Introduction The British rule had pronounced and profound economic impact on India. The various economic policies followed by the British led to the rapid transformation of India’s economy into a colonial economy whose nature and structure were determined by needs of the British economy. One important aspect of British economic policy was commercialization of agriculture. Commercialization of agriculture which can be defined as a process where peasants start producing primarily for sale in distant markets, rather than to meet their own need for food or to sell in local markets, (Roy, 2007) has taken place at different times in response to different stimuli. In the Indian context though a number of commercial crops such as cotton, tobacco and sugarcane were grown fairly extensively even before the advent of British rule (Habib, 1982), since land revenue had to be paid mostly in cash and the prices of these crops were much higher at that time relative to the prices of foodgrains, however, commercialization of agriculture at that time corresponded only to the requirements of traditional â€â€"revenue economy‘ in which the main form of revenue payable happened to be an indistinguishable mix of tax, tribute and rent (Raj, 1985). No doubt the need to pay revenue in cash was the initial compelling force for the marketing of agricultural produce, the large surpluses so extracted from agriculture, without a flow of goods and services in the reverse direction in exchange, was basically an impediment to further commercialization (Raj, 1985). Thus, commercialization of agriculture in pre-British period existed only in its embryonic form. In true sense, therefore, agriculture of India got a commercial orientation during the British rule. Industrialization in Europe and Commercialization of Agriculture in India The commercialization of Indian Agriculture took place not to feed the industries of India because India was far behind in industrial development as compared to Britain, France, Belgium and many other European countries of eighteenth century. The commercialization of Indian Agriculture was done primarily to feed the British industries that it was taken up and achieved only in cases-of those agricultural products which were either needed by the  British industries or could fetch cash commercial gain to the British in the European or American market. For example, several efforts were made to increase the production of cotton in India to provide raw and good quality cotton to the cotton-textile industries of Britain which were growing fast after the Industrial Revolution in Britain. Therefore, cotton growing area increase in India and its production increased manifold with gradual lapse of time. Indigo and more than that, tea and coffee plantation were encouraged in India because these could get commercial market abroad. It was beneficial to the British planters, traders and manufacturers, who were provided with opportunity to make huge profits by getting the commercialized agricultural products at, throw away prices. The commercialization of Indian agriculture also partly benefited Indian traders and money lenders who made huge fortunes by working as middlemen for the British. This regard they acted as conduits delivering the products from peasants to the British company from where it was taken abroad. Though markets and trade in agricultural goods existed in quite organized forms and on a large scale in the pre-British period but the market expansion in the British period marked a qualitative and quantitative break. According to Tirthankar Roy, there were three main qualitative changes. â€â€"First, before the British rule, product markets were constrained and subject to imperfections, given multiplicity of weights and measures, backward and risky transportation systems, and extensive use of barter. British rule and the railways weakened these constraints. By doing so, it enabled closer integration of global, regional and local markets. Second, from the time of industrial revolution, a new international specialization began to emerge as a result of trade. India specialized, in agricultural exports. Third, in turn, changes in the product market induced changes in land, labor, and credit markets‘ (Roy, 2007). The American Civil War also indirectly encouraged commercialization of agriculture in India: the British cotton demand was diverted to India. The demand of cotton was maintained even after the civil war ceased because of the rise of cotton textile industries in India. The commercialization of India agriculture was initiated in India by the British through their direct and indirect policies and activities. Firstly, the new land tenure system introduced in form of permanent settlement and Ryotwari Settlement had made agricultural land a freely exchangeable commodity. The Permanent settlement by giving ownership right to the zamindars created a class of wealthy landlords; they could make use of this ownership right by sale or purchase of land. Secondly, the agriculture which had been way of life rather than a business enterprise now began to be practiced for sale in national and international market. Thirdly, the political unity established by the British and the resulted in rise of the unified national market. Fourthly, the spread of money economy replaced the barter and agricultural goods became market items and the replacement of custom and tradition by competition and contract. Finally, the British policy of one way free trade also acted as sufficient encouraging factor for commercialization as the manufactured items in textile, jute etc. could find free entry in Indian markets, where as the manufactured goods did not have similar free access to European markets. Impact of Commercialization on Indian Agriculture It is interesting to note that though there is little controversy with regard to the role of British in initiating and promoting the forces which led to the commercialization of Indian agriculture, however, the nature of commercialization and its impact on the Indian peasantry had been very controversial issue, both during and after the British rule. To the nationalists, it was not out of the free will of the cultivators– commercialization of agriculture was forced and artificial (Dutt, 1906). This was so because the high pitch of revenue demand in cash compelled the cultivators to sell large portion of the produce of their fields keeping an insufficient stock for their own consumption. On the other hand the colonial bureaucracy argued that it was the market force rather than the pressure of land revenue that was drawing the farmers into the business of production for the market. The commercial crops were more profitable and this economic incentive led them to produce for sale and export, thus making it possible for them to increase per capita income. Furthermore, the imperialist historiography and the colonial bureaucracy viewed commercialization of  agriculture, the expansion of trade in agricultural products and the rising agricultural prices as an indication of the â€â€"growing prosperity of the peasantry.‘ (Satyanarayana, 2005). On the other hand anti-imperialist historiography (both nationalist and radical Marxist) emphasizing the negative impact of commercialization of agriculture and the integration implied that agricultural production in India was to be determined by imperial preferences and needs (Bhatia, 1967). Moreover, other historians following the neo-classical economic theory or with anti-imperialistic orientations (Marxists and non Marxists) have extended their support to either of the two. The commercialization of agriculture was a forced and artificial process for the majority of Indian peasants. It was introduced under coercion of the British and not out of the incentive of peasantry at large. The peasantry went for cultivation of commercial crops under duress. Most importantly the life of the Indian peasant was tied to the highly fluctuating national and international market. He was no longer a deciding factor in agricultural practices. Further, by making agricultural land a tradable commodity, the peasant lost his security feeling. High land revenue demand forced him to take loan from the money lender at high interest rates. Failure to pay debt in time meant loss of land to the money lender at high interest rates. It led to land alienation and increase in the number of agricultural laborers whose conditions especially in plantation industry was pathetic. He had to pay the land revenue due to the British government in time. Moreover, he had to grow commercial crop on a specified tract of his land under the oppression of planters. Also, Indian money lenders advanced Cash advances to the farmers to cultivate the commercial crops and if the peasants failed to pay him back in time, the land of peasants came under ownership of moneylenders. The poor peasant was forced to sell his produce just after harvest at whatever prices he could get. This placed him at the money of the grain merchant, who was in a position to dictate terms and who purchased his produced at much less than the market price. It also resulted in reduced area under cultivation of food crops. The net result of this change was that Indian failed to produce even that much food  crops which could provide even two square meals a day to its population. The misery was further enhanced became the population of India was increasing every year, fragmentation of land was taking place because of the increasing pressure on land and modern techniques of agricultural production were not introduced in India. While the upper class and British industries benefited-from it, the Indian peasants’ life was tied to remote international market. It affected adversely the poor people of India; it became difficult for them to get even sufficient food. This becomes ample from the fact that ill 1880 India had a surplus of foodstuffs to the extent of five million tons and by 1945 it had a deficit of 10 million tons. George Byn records that from 1893-94 to 1945-46, the production of commercial crops increased by 85 percent and that of food crops fell by 7 percent. This had a devastating effect on the rural economy and often took the shape of famines. Bhatia believes that the earlier famines were localized, and it was only after 1860, during the British rule, that famine came to signify general shortage of foodgrains in the country. There were approximately 25 major famines spread through states such as Tamil Nadu in the south, and Bihar and Bengal in the east during the latter half of the 19th century. Great Depression and Indian Agriculture A global economic depression broke out in 1929. However, the causes were more diverse and multi-pronged, with the decrease in costs and economic deflation of the post-war period being one of the main reasons. This deflation was caused by excessive manufacturing activities during the First World War. As a result, huge stocks of goods were piled up without being used. Wartime expenditure had reduced the countries of Europe to a state of heavy debt (Manikumra, 2003). With the outbreak of the Second World War, India was required to provide the resources for financing the war expenditures, which amounted to nearly 38 billion rupees from 194146. Government attached excessive importance in maintaining war related production, as a result of which a comprehensive system of supplying food to the urban areas at controlled prices was put in place. The rural poor were not viewed as being essential to the war effort and so the main burden of war financing was  passed on to them. With the Great Depression, agricultural prices worldwide started falling earlier than industrial prices. As a result, the manufacturing-agriculture terms of trade turned sharply against agriculture. A substantial redistribution took place from the mass of rural producers to urban classes. Thus the combination of the long term trend of decline in per head production of foodgrains, a rise in per head production of exportable and the effects of deteriorating terms of trade created a set of pre-famine conditions in the sense that any substantial shock to the economic system under these circumstances was almost certain to precipitate famine in the absence of countervailing intervention. Taxes were jacked up and deficit financing by printing money was resorted to and money supply is estimated to have raised five folds in the four years from 1940.As a result there was a war boom and profit inflation. Rice price started an upward spiral from the last quarter of 1941, doubled within a year a nd quadrupled within eighteen months. Also, the colonial government from the beginning strongly pushed exportable production by forcible cultivation of poppy in the early 19th century and export of opium to China, culminating in the infamous opium wars and indigo mutiny. With time overt force became less necessary as the pressure of revenue demand transmitted down to the peasant cultivators as the pressure of rental demand and in the case of landlords paying the revenue; compelled peasants to grow more commercial crops to sell and to commercialize food production itself. Famine: Indian Agriculture strained by commercialization and Great Depression The fall in prices had been higher in India compared to the rest of the world, the price of commodities manufactured in India rose dramatically compared to imports from the United   Kingdom or some other country in the world. The Great Depression had a terrible impact on the Indian farmer. While there was a steady, uninhibited increase in land rent, the value of the agricultural produce had come down  to alarming levels. Therefore, having incurred heavy losses, the farmer was compelled to sell off gold and silver ornaments in his possession in order to pay the land rent and other taxes. Farmers who were cultivating food crops had earlier moved over to cash crop cultivation in large numbers to meet the demands of the mills in the United Kingdom. Now, they were crippled as they were unable to sell their products in India due to the high prices; nor could they export the commodities to the United Kingdom which had recently adopted a protective policy prohibiting imports from India. An ex ante excess of investment over savings was converted to equality through forced savings extracted via food price inflation from the rural population. The consumption of food was then estimated at one and a half pound per individual and in 1945 it was 1 pound. Nearly thirty percent of the Indian population was estimated to be suffering from chronic malnutrition and under nutrition. Thus, the commercialization of agriculture in India by the British was also one of the important causes of the impoverishment of the Indian people. This resulted in a combination of famines and epidemics claiming around 2.7 to 3.1 million lives. The most cited example is that of ―Bengal Faminesâ€â€". Romesh Chunder Dutt argued as early as 1900, and present-day scholars such as Amartya Sen agree, that some historic famines were a product of both uneven rainfall and British economic and administrative policies, which since 1857 had led to the seizure and conversion of local farmland to foreign-owned plantations, restrictions on internal trade, heavy taxation of Indian citizens to support British. The Great Famine of 1876–78, in which 6.1 million to 10.3 million people died and the Indian famine of 1899–1900, in which 1.25 to 10 million people died were the most destructive famines. The Bengal Famine resulted in approximately 3 million   deaths. Generally the estimates are between 1.5 and 4 million, considering death due to starvation, malnutrition and disease, out of Bengal’s 60.3 million populations. Half of the victims would have died from disease after food became available in December 1943. Generally it is thought that there was serious decrease in food production during that time which is coupled with continuing export of grain. However according to Amartya Sen, there was no significant decrease in food production in 1943 (in fact food production  was higher compared to 1941). The highest mortality was not in previously very poor groups, but among artisans and small traders whose income vanished when people spent all they had on food and did not employ cobblers, carpenters, etc. The famine also caused major economic and social disruption, ruining millions of families. Conclusion Since colonial times, opinions would seem to have been divided between â€â€"optimists‘, for whom commercialization marked progress and a growing prosperity for all; â€â€"pessimists‘, for whom it marked regress into deepening class stratification and mass pauperization; and â€â€"skeptics‘ who held that it made very little difference and that its impact was largely absorbed by pre-existing structures of wealth accumulation and power on the land. However, capitalization in the 21 st century is said to create similar impact as colonial times, the only difference being that the later one was forced through oppressive policies, whereas the former would be market driven. The farmer in his choice of crops attached greater importance to market demand and price than o other factors. Capitalism has mixed impacts on Indian agriculture. While it brings about liberalization and globalization that leads to trans-border availability of agricultural products all over the world, it breaks the economic self-sufficiency in India leading to greater dependency on  market forces. Export of food products is one of the major reasons for inflation in India, it reduces the availability of agricultural products in India, increasing the demand and thus escalating the prices. Trade and liberalization has also made Indian agriculture vulnerable to global crisis. However, it provides for a national economy and also brought about regional specialization of crops on an efficient basis. Hence, it is essential to learn from the lessons in the past and formulate policies to mitigate the negative impacts on Indian agriculture while being globally connected and liberalized. 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Ludden, David. â€Å"Agrarian Commercialism in Eighteenth Century South India: Evidence From the 1823 Tirunelveli Census.† Indian Economic and Social History Review 25, no. 4 (1988): 493-520. ———. â€Å"The Terms of Ryotwari Praxis: Changing Property Relations Among Mirasidars in the Tinnevelly District.† In Studies in South India: An Anthology of Recent Research and Critical Scholarship, Editor Pauline Kolenda, pp.151-70. Madras: New Era Publications and the American Institute of Indian Studies, 1985. Ludden, David (editor). Agricultural Production and Indian History. Delhi: Oxford University Press, 1994. Manikumar, K. A. A Colonial Economy in the Great Depression, Madras (1929–1937). Orient Blackswan. (2003). ISBN 978-81-250-2456-9. Mishra, Satish Chandra. â€Å"Commercialisation, Peasant Differentiation and Merchant Capital in Late Nineteenth Century Bombay and Punjab.† Journal of Peasant Studies 10, no. 1 (1982). Mokyr, Joel editor. The British Industrial Revolution: An Economic Perspective. Boulder: Westview Press, 1993. Naoroji, Dadabhai. Poverty and British Rule in India. 1901. (accessed on September 4th, 2014) Raj, K.N. Neeladari Bhattacharya, Sumit Guha, and Shakti Padhi (ed.), Essays on Commercialization of Agriculture in India. Delhi: Oxford University Press, (1985), p. viii. Rajasekhar, D. â€Å"Commercialization of Agriculture and Changes in Distribution of Land Ownership in Kurnool District of Andhra 9C.1900-1950).† The South Indian Economy: Agrarian Change, Industrial Structure, and State Policy, C1914-1947, 78-119. Delhi: Oxford University Press, 1991. Ray, Rajat Kanta. â€Å"The Bazaar: Changing Structural Characteristics in the Indigenous Section of the Indian Economy Before and After the Great Depression.† The Indian Economic and Social History Review 25, no. (3) (1988): pp. 263-318. Robb, Peter. â€Å"Peasant’ Choices? Indian Agriculture and the Limits of Commercialization in Nineteenth-Century Bihar.† The Economic History Review XLV, no. 1 (1992). Roy, Tirthankar. The Economic History of India, 1857-1947. New Delhi: Oxford University Press, second edition (2007), p. 124. Satyananarayana A., Expansion of Commodity Production and Agrarian Market. New Delhi: Oxford University Press, second edition (2005), p. 182. Satyasai, K. J. S., and K. U. Viswanathan. â€Å"Commercialisation and Diversification of Indian Agriculture.† Economic and Political Weekly 31, no. 45-46 (1996): 3027-28. Sen, Amartya K. Poverty and Famines: An Essay in Entitlement and Deprivation. New York: Oxford University Press, 1981. Shiva, Vandana. Ecology and the Politics of Survival: Conflicts Over Natural Resources in India. Newbury Park, CA: Sage Publications, 1991. Tilly, Louise A. â€Å"Food Entitlement, Famine, and Conflict.† In Hunger and History: The Impact of Changing Food Productionand Consumption Patterns on Society, Editors Robert I. Rotberg and Theodore K. Rabb, 135-52. Cambridge: Cambridge University Press, 1983. Wakimura, Kohei. The Indian Economy and Disasters during the Late Nineteenth Century: Problems of Interpretation of Colonial Economy. (accessed on September 6th, 2014) Washbrook, David. â€Å"The Commercialization of Agriculture in Colonial India: Production, Subsistence and Reproduction in the ‘Dry South’, C. 1870-1930.† Modern Asian Studies 28, no. 1 (1994): 129-64.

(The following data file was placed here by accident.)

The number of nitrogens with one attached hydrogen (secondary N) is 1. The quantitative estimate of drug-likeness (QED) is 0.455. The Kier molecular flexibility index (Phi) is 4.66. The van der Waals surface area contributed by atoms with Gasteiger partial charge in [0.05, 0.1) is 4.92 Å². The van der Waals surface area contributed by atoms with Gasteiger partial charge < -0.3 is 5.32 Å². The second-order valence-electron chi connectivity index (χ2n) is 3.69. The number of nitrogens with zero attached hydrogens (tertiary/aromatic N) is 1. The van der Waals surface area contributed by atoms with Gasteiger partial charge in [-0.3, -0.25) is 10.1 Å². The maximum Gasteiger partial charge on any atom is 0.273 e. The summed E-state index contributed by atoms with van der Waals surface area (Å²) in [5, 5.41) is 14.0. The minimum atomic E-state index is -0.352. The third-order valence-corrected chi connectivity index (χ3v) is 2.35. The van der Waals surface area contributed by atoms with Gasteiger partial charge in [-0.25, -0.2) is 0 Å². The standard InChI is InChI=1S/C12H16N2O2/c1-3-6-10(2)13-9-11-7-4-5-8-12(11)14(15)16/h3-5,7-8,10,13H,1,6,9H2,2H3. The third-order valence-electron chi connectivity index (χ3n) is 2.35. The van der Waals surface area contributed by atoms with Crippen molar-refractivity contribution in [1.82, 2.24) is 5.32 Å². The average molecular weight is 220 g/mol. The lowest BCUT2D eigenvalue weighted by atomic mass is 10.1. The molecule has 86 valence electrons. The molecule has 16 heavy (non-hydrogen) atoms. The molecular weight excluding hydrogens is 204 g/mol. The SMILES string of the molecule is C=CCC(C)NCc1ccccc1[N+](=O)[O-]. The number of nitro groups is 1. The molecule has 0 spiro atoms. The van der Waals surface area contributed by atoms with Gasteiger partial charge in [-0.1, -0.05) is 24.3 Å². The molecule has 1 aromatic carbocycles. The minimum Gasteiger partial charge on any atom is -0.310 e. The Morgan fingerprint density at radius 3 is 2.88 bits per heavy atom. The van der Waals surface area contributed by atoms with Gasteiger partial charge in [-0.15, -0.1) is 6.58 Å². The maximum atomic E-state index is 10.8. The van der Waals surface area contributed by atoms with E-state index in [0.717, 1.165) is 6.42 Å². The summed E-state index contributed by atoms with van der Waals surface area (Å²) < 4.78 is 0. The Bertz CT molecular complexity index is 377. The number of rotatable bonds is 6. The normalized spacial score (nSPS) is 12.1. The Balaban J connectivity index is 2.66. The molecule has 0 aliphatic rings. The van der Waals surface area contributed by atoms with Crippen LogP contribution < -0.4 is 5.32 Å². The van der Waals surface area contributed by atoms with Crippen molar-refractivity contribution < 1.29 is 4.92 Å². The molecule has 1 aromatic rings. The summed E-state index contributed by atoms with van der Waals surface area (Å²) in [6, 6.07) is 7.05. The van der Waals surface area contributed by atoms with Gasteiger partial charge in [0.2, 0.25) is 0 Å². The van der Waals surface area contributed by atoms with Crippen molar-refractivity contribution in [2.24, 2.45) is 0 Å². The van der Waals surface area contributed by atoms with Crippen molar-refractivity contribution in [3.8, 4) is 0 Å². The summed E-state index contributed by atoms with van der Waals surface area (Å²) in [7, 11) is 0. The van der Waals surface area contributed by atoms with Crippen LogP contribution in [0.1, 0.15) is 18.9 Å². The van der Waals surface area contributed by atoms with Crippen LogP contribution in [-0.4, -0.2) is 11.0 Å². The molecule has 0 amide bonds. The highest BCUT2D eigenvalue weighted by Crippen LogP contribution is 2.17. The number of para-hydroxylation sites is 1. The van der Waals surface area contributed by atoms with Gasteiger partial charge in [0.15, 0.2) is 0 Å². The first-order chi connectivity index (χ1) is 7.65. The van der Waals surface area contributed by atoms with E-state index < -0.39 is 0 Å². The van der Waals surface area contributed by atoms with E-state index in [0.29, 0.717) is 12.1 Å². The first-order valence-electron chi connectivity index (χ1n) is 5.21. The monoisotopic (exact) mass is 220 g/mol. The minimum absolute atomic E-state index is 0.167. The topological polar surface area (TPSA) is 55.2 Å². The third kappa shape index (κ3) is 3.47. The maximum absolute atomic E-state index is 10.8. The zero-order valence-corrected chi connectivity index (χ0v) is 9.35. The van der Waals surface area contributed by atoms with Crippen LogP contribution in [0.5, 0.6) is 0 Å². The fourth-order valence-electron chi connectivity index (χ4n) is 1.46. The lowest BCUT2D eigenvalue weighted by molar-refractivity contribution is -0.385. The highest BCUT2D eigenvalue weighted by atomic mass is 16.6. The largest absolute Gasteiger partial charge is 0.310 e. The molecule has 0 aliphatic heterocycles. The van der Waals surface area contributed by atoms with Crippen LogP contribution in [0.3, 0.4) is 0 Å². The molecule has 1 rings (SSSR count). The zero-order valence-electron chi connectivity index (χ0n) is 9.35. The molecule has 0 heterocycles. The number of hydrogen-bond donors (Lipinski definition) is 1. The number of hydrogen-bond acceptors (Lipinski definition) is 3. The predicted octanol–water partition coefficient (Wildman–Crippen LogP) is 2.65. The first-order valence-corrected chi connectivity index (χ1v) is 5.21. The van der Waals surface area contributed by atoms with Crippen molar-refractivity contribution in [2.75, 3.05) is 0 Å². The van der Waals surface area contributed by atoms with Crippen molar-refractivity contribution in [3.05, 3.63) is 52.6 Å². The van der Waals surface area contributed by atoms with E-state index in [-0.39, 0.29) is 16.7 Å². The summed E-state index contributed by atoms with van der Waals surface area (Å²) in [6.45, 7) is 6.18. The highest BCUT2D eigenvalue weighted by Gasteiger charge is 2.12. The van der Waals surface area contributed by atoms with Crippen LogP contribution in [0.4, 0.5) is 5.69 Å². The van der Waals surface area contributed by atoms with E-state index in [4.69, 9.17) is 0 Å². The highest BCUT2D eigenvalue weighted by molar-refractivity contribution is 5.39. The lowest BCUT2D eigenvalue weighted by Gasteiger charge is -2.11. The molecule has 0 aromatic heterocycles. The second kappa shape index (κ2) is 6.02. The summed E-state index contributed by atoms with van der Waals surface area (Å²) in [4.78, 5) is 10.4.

Tuesday, October 22, 2019